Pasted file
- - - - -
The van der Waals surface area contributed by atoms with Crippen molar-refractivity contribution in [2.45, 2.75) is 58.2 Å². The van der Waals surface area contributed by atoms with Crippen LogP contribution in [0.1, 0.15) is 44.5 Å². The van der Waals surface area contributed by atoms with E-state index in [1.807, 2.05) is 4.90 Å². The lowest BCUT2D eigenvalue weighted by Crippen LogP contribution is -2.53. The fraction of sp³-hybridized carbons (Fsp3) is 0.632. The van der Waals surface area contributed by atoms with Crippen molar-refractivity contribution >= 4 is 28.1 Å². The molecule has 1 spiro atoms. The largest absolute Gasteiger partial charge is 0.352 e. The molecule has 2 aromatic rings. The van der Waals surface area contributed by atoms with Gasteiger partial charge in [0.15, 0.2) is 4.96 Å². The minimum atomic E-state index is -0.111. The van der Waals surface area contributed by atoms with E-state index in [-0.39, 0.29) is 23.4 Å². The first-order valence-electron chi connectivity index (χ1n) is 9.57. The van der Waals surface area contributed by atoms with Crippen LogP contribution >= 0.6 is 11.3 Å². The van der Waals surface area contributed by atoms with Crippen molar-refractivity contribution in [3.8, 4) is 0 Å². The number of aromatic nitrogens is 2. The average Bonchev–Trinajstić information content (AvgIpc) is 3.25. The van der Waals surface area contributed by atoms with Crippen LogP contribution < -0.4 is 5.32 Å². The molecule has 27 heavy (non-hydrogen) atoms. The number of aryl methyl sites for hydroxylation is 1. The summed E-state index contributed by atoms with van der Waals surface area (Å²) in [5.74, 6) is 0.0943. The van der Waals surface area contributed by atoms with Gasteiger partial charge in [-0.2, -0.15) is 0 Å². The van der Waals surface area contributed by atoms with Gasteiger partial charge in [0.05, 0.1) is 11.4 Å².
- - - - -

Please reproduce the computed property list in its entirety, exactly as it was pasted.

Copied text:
The van der Waals surface area contributed by atoms with Crippen molar-refractivity contribution in [2.45, 2.75) is 58.2 Å². The van der Waals surface area contributed by atoms with Crippen LogP contribution in [0.1, 0.15) is 44.5 Å². The van der Waals surface area contributed by atoms with E-state index in [1.807, 2.05) is 4.90 Å². The lowest BCUT2D eigenvalue weighted by Crippen LogP contribution is -2.53. The fraction of sp³-hybridized carbons (Fsp3) is 0.632. The van der Waals surface area contributed by atoms with Crippen molar-refractivity contribution >= 4 is 28.1 Å². The molecule has 1 spiro atoms. The largest absolute Gasteiger partial charge is 0.352 e. The molecule has 2 aromatic rings. The van der Waals surface area contributed by atoms with Gasteiger partial charge in [0.15, 0.2) is 4.96 Å². The minimum atomic E-state index is -0.111. The van der Waals surface area contributed by atoms with E-state index in [-0.39, 0.29) is 23.4 Å². The first-order valence-electron chi connectivity index (χ1n) is 9.57. The van der Waals surface area contributed by atoms with Crippen LogP contribution >= 0.6 is 11.3 Å². The van der Waals surface area contributed by atoms with Crippen molar-refractivity contribution in [3.8, 4) is 0 Å². The number of aromatic nitrogens is 2. The average Bonchev–Trinajstić information content (AvgIpc) is 3.25. The van der Waals surface area contributed by atoms with Crippen LogP contribution < -0.4 is 5.32 Å². The molecule has 27 heavy (non-hydrogen) atoms. The number of aryl methyl sites for hydroxylation is 1. The summed E-state index contributed by atoms with van der Waals surface area (Å²) in [5.74, 6) is 0.0943. The van der Waals surface area contributed by atoms with Gasteiger partial charge in [-0.2, -0.15) is 0 Å². The van der Waals surface area contributed by atoms with Gasteiger partial charge in [0.05, 0.1) is 11.4 Å².